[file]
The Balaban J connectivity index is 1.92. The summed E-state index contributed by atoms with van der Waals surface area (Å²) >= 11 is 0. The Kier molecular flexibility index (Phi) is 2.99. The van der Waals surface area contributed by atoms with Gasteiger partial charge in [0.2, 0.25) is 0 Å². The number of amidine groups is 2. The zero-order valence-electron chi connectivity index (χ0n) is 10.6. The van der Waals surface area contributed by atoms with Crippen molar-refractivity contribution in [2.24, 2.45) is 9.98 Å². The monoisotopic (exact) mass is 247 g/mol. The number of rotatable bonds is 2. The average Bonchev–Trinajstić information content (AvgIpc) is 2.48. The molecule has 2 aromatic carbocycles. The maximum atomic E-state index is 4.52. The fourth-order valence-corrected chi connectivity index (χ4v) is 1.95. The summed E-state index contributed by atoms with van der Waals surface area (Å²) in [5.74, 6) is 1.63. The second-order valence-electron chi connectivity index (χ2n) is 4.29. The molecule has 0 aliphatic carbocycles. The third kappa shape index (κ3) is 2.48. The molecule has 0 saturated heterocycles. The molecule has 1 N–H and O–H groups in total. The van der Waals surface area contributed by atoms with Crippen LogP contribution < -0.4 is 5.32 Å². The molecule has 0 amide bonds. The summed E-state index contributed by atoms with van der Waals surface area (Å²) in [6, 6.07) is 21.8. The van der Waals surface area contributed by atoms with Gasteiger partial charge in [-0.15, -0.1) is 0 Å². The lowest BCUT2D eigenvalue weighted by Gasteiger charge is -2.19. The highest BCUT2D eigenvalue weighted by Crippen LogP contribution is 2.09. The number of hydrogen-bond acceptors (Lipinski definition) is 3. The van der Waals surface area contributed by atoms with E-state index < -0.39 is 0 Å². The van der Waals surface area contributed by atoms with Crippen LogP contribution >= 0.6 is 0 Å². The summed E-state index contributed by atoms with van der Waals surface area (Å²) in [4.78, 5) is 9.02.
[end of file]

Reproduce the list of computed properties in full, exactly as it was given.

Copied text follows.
The Balaban J connectivity index is 1.92. The summed E-state index contributed by atoms with van der Waals surface area (Å²) >= 11 is 0. The Kier molecular flexibility index (Phi) is 2.99. The van der Waals surface area contributed by atoms with Gasteiger partial charge in [0.2, 0.25) is 0 Å². The number of amidine groups is 2. The zero-order valence-electron chi connectivity index (χ0n) is 10.6. The van der Waals surface area contributed by atoms with Crippen molar-refractivity contribution in [2.24, 2.45) is 9.98 Å². The monoisotopic (exact) mass is 247 g/mol. The number of rotatable bonds is 2. The average Bonchev–Trinajstić information content (AvgIpc) is 2.48. The molecule has 2 aromatic carbocycles. The maximum atomic E-state index is 4.52. The fourth-order valence-corrected chi connectivity index (χ4v) is 1.95. The summed E-state index contributed by atoms with van der Waals surface area (Å²) in [5.74, 6) is 1.63. The second-order valence-electron chi connectivity index (χ2n) is 4.29. The molecule has 0 aliphatic carbocycles. The third kappa shape index (κ3) is 2.48. The molecule has 0 saturated heterocycles. The molecule has 1 N–H and O–H groups in total. The van der Waals surface area contributed by atoms with Crippen LogP contribution < -0.4 is 5.32 Å². The molecule has 0 amide bonds. The summed E-state index contributed by atoms with van der Waals surface area (Å²) in [6, 6.07) is 21.8. The van der Waals surface area contributed by atoms with Gasteiger partial charge in [-0.15, -0.1) is 0 Å². The lowest BCUT2D eigenvalue weighted by Gasteiger charge is -2.19. The highest BCUT2D eigenvalue weighted by Crippen LogP contribution is 2.09. The number of hydrogen-bond acceptors (Lipinski definition) is 3. The van der Waals surface area contributed by atoms with E-state index < -0.39 is 0 Å². The van der Waals surface area contributed by atoms with Crippen LogP contribution >= 0.6 is 0 Å². The summed E-state index contributed by atoms with van der Waals surface area (Å²) in [4.78, 5) is 9.02.